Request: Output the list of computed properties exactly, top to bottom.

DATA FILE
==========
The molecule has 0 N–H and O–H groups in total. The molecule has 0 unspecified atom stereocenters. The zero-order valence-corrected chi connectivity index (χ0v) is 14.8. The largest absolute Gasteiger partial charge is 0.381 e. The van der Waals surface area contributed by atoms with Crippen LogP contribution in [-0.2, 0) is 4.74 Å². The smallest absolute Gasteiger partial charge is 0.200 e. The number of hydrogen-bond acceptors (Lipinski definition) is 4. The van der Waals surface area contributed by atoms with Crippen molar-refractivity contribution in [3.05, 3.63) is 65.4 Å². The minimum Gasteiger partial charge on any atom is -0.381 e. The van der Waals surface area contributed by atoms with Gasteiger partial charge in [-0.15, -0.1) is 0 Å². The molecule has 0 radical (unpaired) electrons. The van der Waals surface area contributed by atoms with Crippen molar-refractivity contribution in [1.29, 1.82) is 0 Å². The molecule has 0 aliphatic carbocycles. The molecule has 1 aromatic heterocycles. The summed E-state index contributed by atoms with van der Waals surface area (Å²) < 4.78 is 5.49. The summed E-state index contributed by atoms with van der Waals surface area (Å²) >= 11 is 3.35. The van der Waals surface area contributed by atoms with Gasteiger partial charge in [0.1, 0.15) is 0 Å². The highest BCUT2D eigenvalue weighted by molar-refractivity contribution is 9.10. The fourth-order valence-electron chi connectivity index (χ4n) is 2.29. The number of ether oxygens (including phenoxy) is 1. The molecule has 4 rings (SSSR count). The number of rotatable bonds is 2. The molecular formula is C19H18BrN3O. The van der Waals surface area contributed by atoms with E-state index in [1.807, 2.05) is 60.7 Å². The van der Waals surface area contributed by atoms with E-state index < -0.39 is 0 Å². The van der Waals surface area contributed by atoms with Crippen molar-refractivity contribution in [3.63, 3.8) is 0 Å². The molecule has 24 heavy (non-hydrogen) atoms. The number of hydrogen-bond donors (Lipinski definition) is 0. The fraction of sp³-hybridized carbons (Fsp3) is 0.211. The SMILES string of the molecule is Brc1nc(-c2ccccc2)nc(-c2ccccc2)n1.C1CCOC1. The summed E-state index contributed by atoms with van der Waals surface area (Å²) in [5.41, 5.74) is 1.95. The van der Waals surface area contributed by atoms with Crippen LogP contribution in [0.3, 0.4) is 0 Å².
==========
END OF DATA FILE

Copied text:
The molecule has 0 N–H and O–H groups in total. The molecule has 0 unspecified atom stereocenters. The zero-order valence-corrected chi connectivity index (χ0v) is 14.8. The largest absolute Gasteiger partial charge is 0.381 e. The van der Waals surface area contributed by atoms with Crippen LogP contribution in [-0.2, 0) is 4.74 Å². The smallest absolute Gasteiger partial charge is 0.200 e. The number of hydrogen-bond acceptors (Lipinski definition) is 4. The van der Waals surface area contributed by atoms with Crippen molar-refractivity contribution in [3.05, 3.63) is 65.4 Å². The minimum Gasteiger partial charge on any atom is -0.381 e. The van der Waals surface area contributed by atoms with Gasteiger partial charge in [-0.15, -0.1) is 0 Å². The molecule has 0 radical (unpaired) electrons. The van der Waals surface area contributed by atoms with Crippen molar-refractivity contribution in [1.29, 1.82) is 0 Å². The molecule has 0 aliphatic carbocycles. The molecule has 1 aromatic heterocycles. The summed E-state index contributed by atoms with van der Waals surface area (Å²) < 4.78 is 5.49. The summed E-state index contributed by atoms with van der Waals surface area (Å²) >= 11 is 3.35. The van der Waals surface area contributed by atoms with Gasteiger partial charge in [0.1, 0.15) is 0 Å². The highest BCUT2D eigenvalue weighted by molar-refractivity contribution is 9.10. The fourth-order valence-electron chi connectivity index (χ4n) is 2.29. The number of ether oxygens (including phenoxy) is 1. The molecule has 4 rings (SSSR count). The number of rotatable bonds is 2. The molecular formula is C19H18BrN3O. The van der Waals surface area contributed by atoms with E-state index in [1.807, 2.05) is 60.7 Å². The van der Waals surface area contributed by atoms with E-state index < -0.39 is 0 Å². The van der Waals surface area contributed by atoms with Crippen molar-refractivity contribution in [3.63, 3.8) is 0 Å². The molecule has 24 heavy (non-hydrogen) atoms. The number of hydrogen-bond donors (Lipinski definition) is 0. The fraction of sp³-hybridized carbons (Fsp3) is 0.211. The SMILES string of the molecule is Brc1nc(-c2ccccc2)nc(-c2ccccc2)n1.C1CCOC1. The summed E-state index contributed by atoms with van der Waals surface area (Å²) in [5.41, 5.74) is 1.95. The van der Waals surface area contributed by atoms with Crippen LogP contribution in [0.3, 0.4) is 0 Å².